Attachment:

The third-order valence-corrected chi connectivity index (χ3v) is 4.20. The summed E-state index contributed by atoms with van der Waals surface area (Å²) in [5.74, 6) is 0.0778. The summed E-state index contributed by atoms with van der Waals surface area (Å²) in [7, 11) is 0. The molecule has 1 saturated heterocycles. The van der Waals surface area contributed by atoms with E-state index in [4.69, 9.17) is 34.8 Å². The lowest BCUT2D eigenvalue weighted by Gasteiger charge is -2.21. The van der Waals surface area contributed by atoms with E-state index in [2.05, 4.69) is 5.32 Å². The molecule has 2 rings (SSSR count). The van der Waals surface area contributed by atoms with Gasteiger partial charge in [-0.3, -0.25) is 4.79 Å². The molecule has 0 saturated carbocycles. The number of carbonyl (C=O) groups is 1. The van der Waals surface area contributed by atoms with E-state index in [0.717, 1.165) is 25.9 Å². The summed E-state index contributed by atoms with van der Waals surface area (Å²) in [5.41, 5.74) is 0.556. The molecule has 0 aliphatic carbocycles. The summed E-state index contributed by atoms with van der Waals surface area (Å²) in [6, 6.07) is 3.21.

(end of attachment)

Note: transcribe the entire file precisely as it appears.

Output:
The third-order valence-corrected chi connectivity index (χ3v) is 4.20. The summed E-state index contributed by atoms with van der Waals surface area (Å²) in [5.74, 6) is 0.0778. The summed E-state index contributed by atoms with van der Waals surface area (Å²) in [7, 11) is 0. The molecule has 1 saturated heterocycles. The van der Waals surface area contributed by atoms with E-state index in [4.69, 9.17) is 34.8 Å². The lowest BCUT2D eigenvalue weighted by Gasteiger charge is -2.21. The van der Waals surface area contributed by atoms with E-state index in [2.05, 4.69) is 5.32 Å². The molecule has 2 rings (SSSR count). The van der Waals surface area contributed by atoms with Gasteiger partial charge in [-0.3, -0.25) is 4.79 Å². The molecule has 0 saturated carbocycles. The number of carbonyl (C=O) groups is 1. The van der Waals surface area contributed by atoms with E-state index in [0.717, 1.165) is 25.9 Å². The summed E-state index contributed by atoms with van der Waals surface area (Å²) in [5.41, 5.74) is 0.556. The molecule has 0 aliphatic carbocycles. The summed E-state index contributed by atoms with van der Waals surface area (Å²) in [6, 6.07) is 3.21.